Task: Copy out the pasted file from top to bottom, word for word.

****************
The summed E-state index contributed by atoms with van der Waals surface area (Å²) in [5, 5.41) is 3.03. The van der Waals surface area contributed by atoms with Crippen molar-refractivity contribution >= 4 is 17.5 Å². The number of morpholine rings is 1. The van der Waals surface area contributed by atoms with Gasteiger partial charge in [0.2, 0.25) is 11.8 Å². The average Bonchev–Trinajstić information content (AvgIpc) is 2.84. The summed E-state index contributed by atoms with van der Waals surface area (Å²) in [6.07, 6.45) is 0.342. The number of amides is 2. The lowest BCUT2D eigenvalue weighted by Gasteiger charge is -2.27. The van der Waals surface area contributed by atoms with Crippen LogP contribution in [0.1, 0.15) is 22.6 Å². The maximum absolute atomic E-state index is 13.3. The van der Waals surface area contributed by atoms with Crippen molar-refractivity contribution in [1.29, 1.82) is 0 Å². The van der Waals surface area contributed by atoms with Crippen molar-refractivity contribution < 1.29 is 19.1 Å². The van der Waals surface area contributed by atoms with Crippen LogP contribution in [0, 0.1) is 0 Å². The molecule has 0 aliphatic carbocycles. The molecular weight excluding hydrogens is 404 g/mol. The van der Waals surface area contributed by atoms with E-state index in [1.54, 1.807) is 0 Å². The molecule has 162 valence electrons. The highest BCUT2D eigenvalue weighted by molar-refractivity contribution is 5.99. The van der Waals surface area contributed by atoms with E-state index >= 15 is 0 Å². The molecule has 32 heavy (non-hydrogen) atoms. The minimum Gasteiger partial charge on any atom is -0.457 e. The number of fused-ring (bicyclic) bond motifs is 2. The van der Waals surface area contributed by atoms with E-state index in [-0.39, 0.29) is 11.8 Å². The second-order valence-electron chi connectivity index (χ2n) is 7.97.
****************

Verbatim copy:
The summed E-state index contributed by atoms with van der Waals surface area (Å²) in [5, 5.41) is 3.03. The van der Waals surface area contributed by atoms with Crippen molar-refractivity contribution >= 4 is 17.5 Å². The number of morpholine rings is 1. The van der Waals surface area contributed by atoms with Gasteiger partial charge in [0.2, 0.25) is 11.8 Å². The average Bonchev–Trinajstić information content (AvgIpc) is 2.84. The summed E-state index contributed by atoms with van der Waals surface area (Å²) in [6.07, 6.45) is 0.342. The number of amides is 2. The lowest BCUT2D eigenvalue weighted by Gasteiger charge is -2.27. The van der Waals surface area contributed by atoms with Crippen LogP contribution in [0.1, 0.15) is 22.6 Å². The maximum absolute atomic E-state index is 13.3. The van der Waals surface area contributed by atoms with Crippen molar-refractivity contribution in [1.29, 1.82) is 0 Å². The van der Waals surface area contributed by atoms with Crippen molar-refractivity contribution < 1.29 is 19.1 Å². The van der Waals surface area contributed by atoms with Crippen LogP contribution in [0, 0.1) is 0 Å². The molecule has 0 aliphatic carbocycles. The molecular weight excluding hydrogens is 404 g/mol. The van der Waals surface area contributed by atoms with E-state index in [1.54, 1.807) is 0 Å². The molecule has 162 valence electrons. The highest BCUT2D eigenvalue weighted by molar-refractivity contribution is 5.99. The van der Waals surface area contributed by atoms with E-state index >= 15 is 0 Å². The molecule has 32 heavy (non-hydrogen) atoms. The minimum Gasteiger partial charge on any atom is -0.457 e. The number of fused-ring (bicyclic) bond motifs is 2. The van der Waals surface area contributed by atoms with E-state index in [-0.39, 0.29) is 11.8 Å². The second-order valence-electron chi connectivity index (χ2n) is 7.97.